The proposed study is a continuity of our previous studies regarding important parameters which may contribute well for hydrogen production from R. sphaeroides NCIMB 8253 on being optimized (Jaapar et al., 2011). Influence of different initial pH, argon gas and nitrogen gas on growth and hydrogen production using R. sphaeroides NCIMB 8253 was investigated in detail in batch culture. This study may help to establish a set of parameters to enhance the hydrogen production from R. sphaeroides NCIMB 8253 in batch culture.

MATERIALS AND METHODS

This study was conducted starting from April 2009 to March 2010 at the Laboratory of Synthetic Biology, Department of Chemical and Process Engineering, University Kebangsaan Malaysia.

Bacterial strain: R. sphaeroides NCIMB 8253 was obtained from NCIMB Limited Scotland, in freeze-dried form and the activation of the bacterial strains were performed as previously reported, inoculum of 10% v/v was used throughout this study except unless stated clearly. The culture conditions, strategic use of bacterial medium, growth conditions, analysis and gas collection procedure were also kept same as reported and discussed in our previous study and discussed in this study to relate the parameters under investigation (Jaapar et al., 2011).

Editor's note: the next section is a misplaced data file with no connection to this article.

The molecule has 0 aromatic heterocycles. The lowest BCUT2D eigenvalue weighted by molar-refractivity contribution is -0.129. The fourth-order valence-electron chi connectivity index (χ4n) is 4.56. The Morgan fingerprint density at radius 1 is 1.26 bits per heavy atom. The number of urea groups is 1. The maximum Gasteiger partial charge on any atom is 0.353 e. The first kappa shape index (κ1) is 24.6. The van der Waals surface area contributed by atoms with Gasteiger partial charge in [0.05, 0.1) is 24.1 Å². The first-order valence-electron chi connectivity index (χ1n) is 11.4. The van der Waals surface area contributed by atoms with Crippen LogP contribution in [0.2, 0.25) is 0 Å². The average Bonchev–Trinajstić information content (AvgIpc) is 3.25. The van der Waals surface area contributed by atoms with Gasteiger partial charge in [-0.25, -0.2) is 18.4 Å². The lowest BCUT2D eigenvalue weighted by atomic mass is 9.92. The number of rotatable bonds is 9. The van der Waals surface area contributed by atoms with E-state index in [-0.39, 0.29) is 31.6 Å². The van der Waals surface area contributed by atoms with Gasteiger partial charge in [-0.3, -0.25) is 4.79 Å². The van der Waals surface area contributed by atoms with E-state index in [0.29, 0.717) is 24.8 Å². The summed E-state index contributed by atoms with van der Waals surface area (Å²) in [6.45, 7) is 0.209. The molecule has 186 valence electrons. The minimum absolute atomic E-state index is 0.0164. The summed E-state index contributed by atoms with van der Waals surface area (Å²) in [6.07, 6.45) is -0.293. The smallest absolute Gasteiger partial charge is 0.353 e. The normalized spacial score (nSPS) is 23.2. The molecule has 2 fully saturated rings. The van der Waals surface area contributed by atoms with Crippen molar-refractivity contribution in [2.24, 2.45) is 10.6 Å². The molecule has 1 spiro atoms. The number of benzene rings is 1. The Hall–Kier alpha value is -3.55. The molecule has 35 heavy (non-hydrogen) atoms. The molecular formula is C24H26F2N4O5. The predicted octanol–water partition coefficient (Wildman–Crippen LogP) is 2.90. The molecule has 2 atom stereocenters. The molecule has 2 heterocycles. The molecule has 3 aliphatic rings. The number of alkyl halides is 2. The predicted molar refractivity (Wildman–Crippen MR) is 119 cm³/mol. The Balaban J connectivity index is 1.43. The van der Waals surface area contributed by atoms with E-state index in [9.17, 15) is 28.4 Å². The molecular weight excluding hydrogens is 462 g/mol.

Culture conditions: R. sphaeroides NCIMB 8253 was grown in modified medium of Biebl and Pfennig. The modified medium of Biebl and Pfennig contains Malic acid (7.5 mM) as the organic carbon source and sodium glutamate (10 mM) as the nitrogen source. Solid agar medium was prepared by using 2% agar Bacteriological No. 1 into 1 L of the modified medium of Biebl and Pfennig. The pH of the medium was adjusted to 6.82 with 1 M sodium hydroxide. The liquid culture medium used for the H2 production was similar to the growth medium except that the concentrations of malate and glutamate were 15 and 2 mM, respectively. Both medium were sterilized at 121°C for 15 min in the autoclave.

The bacterium was grown anaerobically at 30°C in 100 mL serum bottle containing 100 mL liquid medium under 100 W tungsten lamp (3.0-3.8 klux) or 30 W fluorescent lamp having light intensity of 3.8-4.5 Klux. Argon gas was used to create anaerobic conditions by purging it into the medium. The agar cultures were incubated in anaerobic jar at 30°C with tungsten lamp (100 W) as the light source.